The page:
This section’s going to come with some cautions, though. Depicting neurodiversity well is difficult at the best of times and if you, yourself, are not neurodiverse, it’s even harder. I would caution against writing a neurodiverse character based on read (or viewed) research alone. Find someone (or several someones) in your community who identifies as neurodiverse and see if they’re willing to sit down and talk about their experience of the world. Consent is paramount. Be upfront about the fact that you’re doing research because you want to include a character like your friend in the novel you’re writing. Let them know that it would be extra helpful if they’d be interested in reading your scenes after you’ve written them. If they decline, or prefer not to be involved, respect that.
If you can’t find someone you know who’d be willing to help, there are sensitivity readers. Yes, this is a paid service. These people are professionals. Interact with them as such. This is an area, like depicting any form of diversity in your characters, where you can’t afford to get it wrong.
Some thoughts on that:
- Resist the temptation to make your antagonist or villain the only neurodiverse character in your story. If any of your readers share the kind of neurodiversity your antagonist displays, the only character they can identify with is your villain.
- Unless you’re portraying your personal neurodiversity or have a dedicated neurodiverse friend or sensitivity reader to help you with all the critical details, endowing your protagonist with a profound or complex variety of neurodiversity may not be wise. A neurodiverse reader will be able to tell the difference and inaccuracies can cause harm you don’t intend.
- Characters are rarely only diverse in one way. This is known as intersectionality. A character could live with obsessive-compulsive disorder and be a person of color. A character may live with extreme social anxiety and be asexual. A character could live with synesthesia and a visual impairment. Again, you may wish to consult sensitivity readers when creating a character of this level of complexity.
- If you choose to write neurodiverse secondary characters, resist the urge to make them a victim of the antagonist. Again, if they’re the only neurodiverse character, readers who share that neurodiversity may think that the character’s only purpose is to show how evil the villain is, to motivate the (usually neurotypical) protagonist, and that the character, and thus their neurodiversity, is objectified in a negative way. It’s better to show a neurodiverse character making positive contributions to team good, not in spite of, or even because of, their neurodiversity. They’re just a really good programmer, or fighter, or doctor, who also happens to be neurodiverse.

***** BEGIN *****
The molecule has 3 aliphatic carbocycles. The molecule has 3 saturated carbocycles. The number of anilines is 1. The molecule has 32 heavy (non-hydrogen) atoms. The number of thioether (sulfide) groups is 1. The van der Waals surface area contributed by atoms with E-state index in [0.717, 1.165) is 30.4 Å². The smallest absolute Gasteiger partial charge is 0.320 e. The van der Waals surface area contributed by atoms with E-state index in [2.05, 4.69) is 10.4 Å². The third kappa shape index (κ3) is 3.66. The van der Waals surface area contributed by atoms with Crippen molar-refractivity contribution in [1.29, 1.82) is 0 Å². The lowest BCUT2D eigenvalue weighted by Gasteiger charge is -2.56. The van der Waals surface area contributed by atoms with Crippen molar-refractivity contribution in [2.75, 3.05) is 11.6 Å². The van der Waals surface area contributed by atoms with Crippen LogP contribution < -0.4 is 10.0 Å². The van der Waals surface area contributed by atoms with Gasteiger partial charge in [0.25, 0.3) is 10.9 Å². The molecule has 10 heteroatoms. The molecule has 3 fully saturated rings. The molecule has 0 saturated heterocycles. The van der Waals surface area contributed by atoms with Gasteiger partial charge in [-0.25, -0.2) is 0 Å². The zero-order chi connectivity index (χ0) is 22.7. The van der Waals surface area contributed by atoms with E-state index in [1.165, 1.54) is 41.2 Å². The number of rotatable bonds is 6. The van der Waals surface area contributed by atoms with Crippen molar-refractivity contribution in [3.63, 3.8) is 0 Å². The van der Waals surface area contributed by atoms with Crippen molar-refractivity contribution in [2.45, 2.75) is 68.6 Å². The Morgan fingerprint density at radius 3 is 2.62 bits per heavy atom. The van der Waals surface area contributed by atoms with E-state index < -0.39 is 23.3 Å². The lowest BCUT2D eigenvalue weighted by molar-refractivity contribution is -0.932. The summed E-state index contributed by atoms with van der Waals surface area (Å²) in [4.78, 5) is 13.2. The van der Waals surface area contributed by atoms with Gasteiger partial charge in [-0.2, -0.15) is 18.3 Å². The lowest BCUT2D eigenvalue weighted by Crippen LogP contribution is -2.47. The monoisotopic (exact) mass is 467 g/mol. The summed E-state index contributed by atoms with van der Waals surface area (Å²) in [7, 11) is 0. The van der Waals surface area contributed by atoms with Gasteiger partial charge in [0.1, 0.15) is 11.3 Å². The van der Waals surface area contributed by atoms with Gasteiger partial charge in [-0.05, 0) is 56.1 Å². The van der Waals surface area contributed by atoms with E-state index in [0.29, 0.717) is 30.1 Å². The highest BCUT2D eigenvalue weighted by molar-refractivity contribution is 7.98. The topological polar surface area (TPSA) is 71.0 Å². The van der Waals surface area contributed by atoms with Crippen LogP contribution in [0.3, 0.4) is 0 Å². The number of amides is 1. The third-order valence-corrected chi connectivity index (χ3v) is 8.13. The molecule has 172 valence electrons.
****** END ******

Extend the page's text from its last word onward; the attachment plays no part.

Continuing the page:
Ultimately, a neurodiverse character’s story is not just about their neurodiversity any more than a character of color’s story would just be about the color of their skin or a visually impaired character’s story would just be about their visual impairment. It’s just one aspect of who they are.
Taking it to the page
For writing-specific psychology resources, I’d recommend Lisa Cron’s Wired for Story and Jonathan Gottschall’s The Storytelling Animal. To start. There are more books on the subject. Just have a look.
There are tons of good resources that you can find on the internet every day. Try not to limit yourself to the obvious choices like Psychology Today, though it’s a great place to start. The Washington Post, The New York Times, and The Guardian often have articles on psychology and neuroscience.
Scientific American and Popular Science have interesting articles, too. I’ve found inspiration on NPR, the CBC, and the BBC. Gizmodo and IFLS can lead you to some interesting findings, as well. There are great YouTube channels to peruse, like SciShow Psych, Kati Morton, and Inverse has an irregular feature with Shannon Odell on how various things (coffee, puppies, lack of sleep) affect your brain.
Become an information magpie and, if you find something of interest, the scientist’s names will be cited, or there will be a link to the source article or material. Then you can dig in. Deepening your understanding of the human mind and how it works can only improve your craft.
Until next time, keep speculating and see where it leads you!
Melanie Marttila creates worlds from whole cloth. She’s a dreamsinger, an ink alchemist, and an unabashed learning mutt. Her speculative short fiction has appeared in Bastion Science Fiction Magazine, On Spec Magazine, and Sudbury Ink. She lives and writes in Sudbury, Ontario, Canada, where she spends her days working as a corporate trainer. She blogs at http://www.melaniemarttila.ca and you can find her on Facebook and Twitter.